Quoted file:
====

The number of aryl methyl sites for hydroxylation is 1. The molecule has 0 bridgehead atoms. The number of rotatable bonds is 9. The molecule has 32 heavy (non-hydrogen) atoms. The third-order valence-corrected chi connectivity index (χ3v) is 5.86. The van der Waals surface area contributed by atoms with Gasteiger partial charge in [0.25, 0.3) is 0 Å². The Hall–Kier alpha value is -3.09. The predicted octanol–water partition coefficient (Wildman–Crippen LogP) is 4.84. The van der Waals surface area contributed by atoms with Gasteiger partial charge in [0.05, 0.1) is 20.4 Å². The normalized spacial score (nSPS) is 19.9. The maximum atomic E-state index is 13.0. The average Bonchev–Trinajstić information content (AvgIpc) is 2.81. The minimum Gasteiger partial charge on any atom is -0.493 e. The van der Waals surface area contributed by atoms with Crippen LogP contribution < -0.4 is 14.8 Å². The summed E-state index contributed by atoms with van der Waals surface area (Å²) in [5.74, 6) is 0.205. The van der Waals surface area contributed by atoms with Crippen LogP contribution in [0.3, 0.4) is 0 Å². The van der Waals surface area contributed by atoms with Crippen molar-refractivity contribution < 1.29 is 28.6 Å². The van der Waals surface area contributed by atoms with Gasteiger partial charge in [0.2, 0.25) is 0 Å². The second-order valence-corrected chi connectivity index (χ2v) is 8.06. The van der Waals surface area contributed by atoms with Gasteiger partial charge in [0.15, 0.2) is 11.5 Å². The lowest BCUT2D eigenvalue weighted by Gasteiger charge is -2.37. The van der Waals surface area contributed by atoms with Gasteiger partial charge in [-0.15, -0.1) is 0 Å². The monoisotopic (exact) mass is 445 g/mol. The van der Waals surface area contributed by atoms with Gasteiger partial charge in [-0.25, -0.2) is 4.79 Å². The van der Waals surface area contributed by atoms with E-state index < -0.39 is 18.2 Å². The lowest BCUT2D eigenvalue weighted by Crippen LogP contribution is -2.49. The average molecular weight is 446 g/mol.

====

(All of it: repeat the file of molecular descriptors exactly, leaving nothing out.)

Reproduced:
The number of aryl methyl sites for hydroxylation is 1. The molecule has 0 bridgehead atoms. The number of rotatable bonds is 9. The molecule has 32 heavy (non-hydrogen) atoms. The third-order valence-corrected chi connectivity index (χ3v) is 5.86. The van der Waals surface area contributed by atoms with Gasteiger partial charge in [0.25, 0.3) is 0 Å². The Hall–Kier alpha value is -3.09. The predicted octanol–water partition coefficient (Wildman–Crippen LogP) is 4.84. The van der Waals surface area contributed by atoms with Gasteiger partial charge in [0.05, 0.1) is 20.4 Å². The normalized spacial score (nSPS) is 19.9. The maximum atomic E-state index is 13.0. The average Bonchev–Trinajstić information content (AvgIpc) is 2.81. The minimum Gasteiger partial charge on any atom is -0.493 e. The van der Waals surface area contributed by atoms with Crippen LogP contribution < -0.4 is 14.8 Å². The summed E-state index contributed by atoms with van der Waals surface area (Å²) in [5.74, 6) is 0.205. The van der Waals surface area contributed by atoms with Crippen LogP contribution in [0.3, 0.4) is 0 Å². The van der Waals surface area contributed by atoms with Crippen molar-refractivity contribution < 1.29 is 28.6 Å². The van der Waals surface area contributed by atoms with Gasteiger partial charge in [0.2, 0.25) is 0 Å². The second-order valence-corrected chi connectivity index (χ2v) is 8.06. The van der Waals surface area contributed by atoms with Gasteiger partial charge in [0.15, 0.2) is 11.5 Å². The lowest BCUT2D eigenvalue weighted by Gasteiger charge is -2.37. The van der Waals surface area contributed by atoms with Gasteiger partial charge in [-0.15, -0.1) is 0 Å². The monoisotopic (exact) mass is 445 g/mol. The van der Waals surface area contributed by atoms with Gasteiger partial charge in [-0.25, -0.2) is 4.79 Å². The van der Waals surface area contributed by atoms with E-state index < -0.39 is 18.2 Å². The lowest BCUT2D eigenvalue weighted by Crippen LogP contribution is -2.49. The average molecular weight is 446 g/mol.